Adam: Thanks again for taking the time to share your story and your advice. First things first, though, I am sure readers would love to learn more about you. What is something about you that would surprise people?
Doug: My first two jobs after college might surprise people. I started my career driving the Oscar Mayer Wienermobile as a ‘Hotdogger’. For 400 days I crisscrossed through 48 states in a 27-foot long hot dog doing PR/Press for the brand. That led me (miraculously as my friends say) to my second job, the Assistant Tour Manager on Britney Spears’ Baby One More Time” tour. It was an amazing moment. I got to see the country for a second time, but this time with much better accommodations.
Adam: How did you get here? What failures, setbacks or challenges have been most instrumental to your growth?
Doug: I’ve been fortunate enough to have amazing mentors. People who believed in me, before I even knew I needed believing in. After touring, I was lucky enough to be mentored by Tommy & Andy Hilfiger, who really helped me understand the fundamentals of fashion, branding, music & culture. They showed me how to turn an idea into a business. They encouraged me to start a business before getting a full time job – because that is the best way to create the vision of what you want to do in life. I experienced the “usual” challenges that business owners face: no safety net, learning as you go by trial and error, hoping you can cover payroll. You know, the basics. But Tommy & Andy were right; starting my own company allowed me the freedom to create and chase my passions. Five years later I was contacted by Magic Johnson’s office; he was looking to start a marketing company, and tapped me to lead that effort. He really helped me understand diversity, urban America, the value of opportunity and teamwork. TEAM: Together. Everyone. Achieves. More. He was like my Ph.D. professor.
Adam: What have you learned from your experience building and hosting a podcast? What advice do you have for those thinking about entering the space and for podcasters building their shows?
Doug: I always wanted to host a talk show, so I asked our CEO Rob Schwartz if we could start a talk show in our TBWAChiatDay New York lobby. I wanted to shoot audio and video in front of a live studio audience, and knew it was important to create a warm environment for guests because it really effects the quality of the conversation. With that, we created the Disruptor Series podcast. My advice for those entering the space: you are only as strong as your guests. We’ve been fortunate enough to host Maria Shriver, Snoop Dogg, Former Mexican President Vicente Fox, Al Roker, Charlamagne Tha God, Comedy Central’s “Broad City” co-stars Abbi Jacobson and Ilana Glazer, and more. Also, it’s important to really prep before each interview. Part of my process is to watch every past interview that person has ever done on YouTube – start to finish — before we sit down.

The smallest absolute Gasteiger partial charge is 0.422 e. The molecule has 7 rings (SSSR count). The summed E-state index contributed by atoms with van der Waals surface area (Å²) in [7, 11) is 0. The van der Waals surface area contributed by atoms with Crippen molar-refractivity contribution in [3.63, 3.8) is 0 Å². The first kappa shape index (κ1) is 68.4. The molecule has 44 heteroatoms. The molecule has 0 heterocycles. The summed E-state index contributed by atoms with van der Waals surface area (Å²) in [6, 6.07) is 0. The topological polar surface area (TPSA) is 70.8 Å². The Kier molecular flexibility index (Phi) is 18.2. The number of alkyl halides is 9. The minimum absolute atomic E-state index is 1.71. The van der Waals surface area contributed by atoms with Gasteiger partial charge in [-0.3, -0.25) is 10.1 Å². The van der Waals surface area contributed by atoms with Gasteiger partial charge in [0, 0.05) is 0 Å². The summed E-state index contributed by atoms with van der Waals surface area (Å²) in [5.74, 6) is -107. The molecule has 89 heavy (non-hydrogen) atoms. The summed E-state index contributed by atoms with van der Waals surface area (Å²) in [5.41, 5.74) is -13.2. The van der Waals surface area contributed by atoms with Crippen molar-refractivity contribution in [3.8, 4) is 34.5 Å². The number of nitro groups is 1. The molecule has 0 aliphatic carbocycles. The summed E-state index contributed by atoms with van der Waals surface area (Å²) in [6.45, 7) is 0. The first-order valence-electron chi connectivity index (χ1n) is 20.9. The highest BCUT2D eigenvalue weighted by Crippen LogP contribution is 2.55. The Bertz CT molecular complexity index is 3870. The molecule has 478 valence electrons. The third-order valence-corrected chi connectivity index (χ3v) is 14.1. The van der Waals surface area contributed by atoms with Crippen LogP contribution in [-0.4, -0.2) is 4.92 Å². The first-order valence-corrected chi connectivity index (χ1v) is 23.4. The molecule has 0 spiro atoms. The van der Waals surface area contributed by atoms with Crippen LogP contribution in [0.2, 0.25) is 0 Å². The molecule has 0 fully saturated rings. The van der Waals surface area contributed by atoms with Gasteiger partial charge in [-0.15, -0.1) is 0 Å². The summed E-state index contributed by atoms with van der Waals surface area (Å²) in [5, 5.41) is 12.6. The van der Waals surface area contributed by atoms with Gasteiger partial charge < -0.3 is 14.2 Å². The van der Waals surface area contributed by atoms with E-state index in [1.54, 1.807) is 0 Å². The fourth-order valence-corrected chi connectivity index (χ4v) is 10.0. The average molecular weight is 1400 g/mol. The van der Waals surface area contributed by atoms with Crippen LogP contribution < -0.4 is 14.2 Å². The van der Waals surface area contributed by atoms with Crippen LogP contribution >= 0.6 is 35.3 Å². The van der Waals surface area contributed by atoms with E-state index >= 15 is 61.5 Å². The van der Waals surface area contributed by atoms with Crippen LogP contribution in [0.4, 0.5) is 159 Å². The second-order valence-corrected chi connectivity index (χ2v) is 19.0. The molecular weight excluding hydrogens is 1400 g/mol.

Adam: In your experience, what are the defining qualities of an effective leader? How can leaders and aspiring leaders take their leadership skills to the next level?
Doug: Leaders don’t need to be the smartest people in the room, but they do need to be the most informed. To be an effective leader, it’s important to really listen, to be relatable, and to inspire rather than preach. Finally, leaders need to know what their unique superpower(s) are, and how to tap into them.
Adam: What are your three best tips applicable to entrepreneurs, executives and civic leaders?
Doug: 1. You pay for what you don’t know. So take the time to be well read. 2. Your [digital] reputation always precedes you when you walk in the room. Google yourself on a private browser so you’re aware of what everyone else can see. 3. Progress over PR. The more work we put in behind the scenes, the better. As a bonus tip, I ask everyone in a position of influence to give difference the benefit of the doubt, i.e. be openminded about perspectives that might be unfamiliar or different than your own. When evaluating something or someone – give the preference to the unknown, the unfamiliar and the diverse. It helps you grow as a person.
Adam: What is the single best piece of advice you have ever received?
Doug: An executive once told me, “spend more time with your fans who believe in you, and less time trying to convince the haters to get on your page. It’s important to go where you are celebrated, and not where you are tolerated. It’s a much better use of your time.”
Adam: What is one thing everyone should be doing to pay it forward?
Doug: Mentor someone. Formally, and also informally. It took a lot of people to get you where you are, so now it’s your turn to be an inspiration to someone else. I started as an intern, and if I hadn’t had great mentors in my life guiding and looking out for me, I can assure you I wouldn’t be here doing a Thrive Global Interview!
Adam: What are your hobbies and how have they shaped you?
Doug: I love making things. I’m a maker. It keeps me curious and sharpens my skills in a wide variety of areas. Growing up, my best friend and I used to sit around and create ideas, which is what eventually led me to TBWA and vice versa. Advertising, after all, is a maker culture.
These days, there is no excuse not turn your idea into reality. Your outside hobbies, passions, or entrepreneurial exploits many times can lead you to become an intraprenuer in your current career – and spur innovation in your day job.
For instance, most recently at TBWA we started OneSandbox.com – which is a first-of-its-kind a search engine for women and diverse-owned businesses that connects them to agencies and brands looking for services. It was an idea I came up with to help streamline and centralize diversity into the hiring process – and TBWA and I sat down to put it together.